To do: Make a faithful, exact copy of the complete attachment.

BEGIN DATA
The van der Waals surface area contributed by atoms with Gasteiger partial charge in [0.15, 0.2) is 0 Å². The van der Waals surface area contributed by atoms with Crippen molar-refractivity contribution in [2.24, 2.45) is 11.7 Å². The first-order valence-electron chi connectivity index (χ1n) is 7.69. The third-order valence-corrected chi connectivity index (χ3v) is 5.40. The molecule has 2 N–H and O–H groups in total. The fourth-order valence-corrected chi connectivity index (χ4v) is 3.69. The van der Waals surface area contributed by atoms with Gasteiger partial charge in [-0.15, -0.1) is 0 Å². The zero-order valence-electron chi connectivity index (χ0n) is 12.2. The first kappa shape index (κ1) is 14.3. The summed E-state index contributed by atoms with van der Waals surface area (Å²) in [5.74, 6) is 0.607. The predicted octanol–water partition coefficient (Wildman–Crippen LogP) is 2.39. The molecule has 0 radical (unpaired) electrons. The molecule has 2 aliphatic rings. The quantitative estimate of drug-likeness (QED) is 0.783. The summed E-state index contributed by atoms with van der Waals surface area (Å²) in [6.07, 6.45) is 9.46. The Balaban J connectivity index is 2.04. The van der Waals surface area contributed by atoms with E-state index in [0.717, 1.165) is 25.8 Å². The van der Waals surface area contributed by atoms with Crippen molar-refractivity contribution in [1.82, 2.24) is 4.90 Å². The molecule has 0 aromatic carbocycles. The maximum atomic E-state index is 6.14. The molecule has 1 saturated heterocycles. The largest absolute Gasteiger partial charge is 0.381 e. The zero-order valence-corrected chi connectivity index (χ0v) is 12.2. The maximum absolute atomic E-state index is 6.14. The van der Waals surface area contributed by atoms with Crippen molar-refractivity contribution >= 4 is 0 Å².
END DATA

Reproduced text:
The van der Waals surface area contributed by atoms with Gasteiger partial charge in [0.15, 0.2) is 0 Å². The van der Waals surface area contributed by atoms with Crippen molar-refractivity contribution in [2.24, 2.45) is 11.7 Å². The first-order valence-electron chi connectivity index (χ1n) is 7.69. The third-order valence-corrected chi connectivity index (χ3v) is 5.40. The molecule has 2 N–H and O–H groups in total. The fourth-order valence-corrected chi connectivity index (χ4v) is 3.69. The van der Waals surface area contributed by atoms with Gasteiger partial charge in [-0.15, -0.1) is 0 Å². The zero-order valence-electron chi connectivity index (χ0n) is 12.2. The first kappa shape index (κ1) is 14.3. The summed E-state index contributed by atoms with van der Waals surface area (Å²) in [5.74, 6) is 0.607. The predicted octanol–water partition coefficient (Wildman–Crippen LogP) is 2.39. The molecule has 0 radical (unpaired) electrons. The molecule has 2 aliphatic rings. The quantitative estimate of drug-likeness (QED) is 0.783. The summed E-state index contributed by atoms with van der Waals surface area (Å²) in [6.07, 6.45) is 9.46. The Balaban J connectivity index is 2.04. The van der Waals surface area contributed by atoms with E-state index in [0.717, 1.165) is 25.8 Å². The van der Waals surface area contributed by atoms with Crippen molar-refractivity contribution in [1.82, 2.24) is 4.90 Å². The molecule has 0 aromatic carbocycles. The maximum atomic E-state index is 6.14. The molecule has 1 saturated heterocycles. The largest absolute Gasteiger partial charge is 0.381 e. The zero-order valence-corrected chi connectivity index (χ0v) is 12.2. The maximum absolute atomic E-state index is 6.14. The van der Waals surface area contributed by atoms with Crippen molar-refractivity contribution >= 4 is 0 Å².